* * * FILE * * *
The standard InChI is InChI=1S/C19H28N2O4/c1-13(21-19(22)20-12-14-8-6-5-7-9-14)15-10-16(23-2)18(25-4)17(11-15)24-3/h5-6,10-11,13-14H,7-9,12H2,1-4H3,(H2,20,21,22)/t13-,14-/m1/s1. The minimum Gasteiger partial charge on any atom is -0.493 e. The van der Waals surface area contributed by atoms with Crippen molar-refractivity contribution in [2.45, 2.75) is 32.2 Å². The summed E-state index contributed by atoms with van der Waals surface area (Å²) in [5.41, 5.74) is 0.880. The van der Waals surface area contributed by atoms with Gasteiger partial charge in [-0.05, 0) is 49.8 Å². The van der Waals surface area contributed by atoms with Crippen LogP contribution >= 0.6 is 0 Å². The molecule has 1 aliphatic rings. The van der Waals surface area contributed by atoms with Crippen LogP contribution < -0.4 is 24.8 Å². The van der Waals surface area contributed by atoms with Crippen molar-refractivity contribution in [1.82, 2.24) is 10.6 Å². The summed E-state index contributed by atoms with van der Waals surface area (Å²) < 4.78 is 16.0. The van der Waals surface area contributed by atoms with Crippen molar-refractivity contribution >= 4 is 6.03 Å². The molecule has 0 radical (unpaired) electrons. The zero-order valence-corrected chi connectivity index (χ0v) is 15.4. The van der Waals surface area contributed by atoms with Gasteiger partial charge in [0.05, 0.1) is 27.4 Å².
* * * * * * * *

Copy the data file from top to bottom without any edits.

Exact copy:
The standard InChI is InChI=1S/C19H28N2O4/c1-13(21-19(22)20-12-14-8-6-5-7-9-14)15-10-16(23-2)18(25-4)17(11-15)24-3/h5-6,10-11,13-14H,7-9,12H2,1-4H3,(H2,20,21,22)/t13-,14-/m1/s1. The minimum Gasteiger partial charge on any atom is -0.493 e. The van der Waals surface area contributed by atoms with Crippen molar-refractivity contribution in [2.45, 2.75) is 32.2 Å². The summed E-state index contributed by atoms with van der Waals surface area (Å²) in [5.41, 5.74) is 0.880. The van der Waals surface area contributed by atoms with Gasteiger partial charge in [-0.05, 0) is 49.8 Å². The van der Waals surface area contributed by atoms with Crippen LogP contribution >= 0.6 is 0 Å². The molecule has 1 aliphatic rings. The van der Waals surface area contributed by atoms with Crippen LogP contribution < -0.4 is 24.8 Å². The van der Waals surface area contributed by atoms with Crippen molar-refractivity contribution in [1.82, 2.24) is 10.6 Å². The summed E-state index contributed by atoms with van der Waals surface area (Å²) < 4.78 is 16.0. The van der Waals surface area contributed by atoms with Crippen molar-refractivity contribution >= 4 is 6.03 Å². The molecule has 0 radical (unpaired) electrons. The zero-order valence-corrected chi connectivity index (χ0v) is 15.4. The van der Waals surface area contributed by atoms with Gasteiger partial charge in [0.05, 0.1) is 27.4 Å².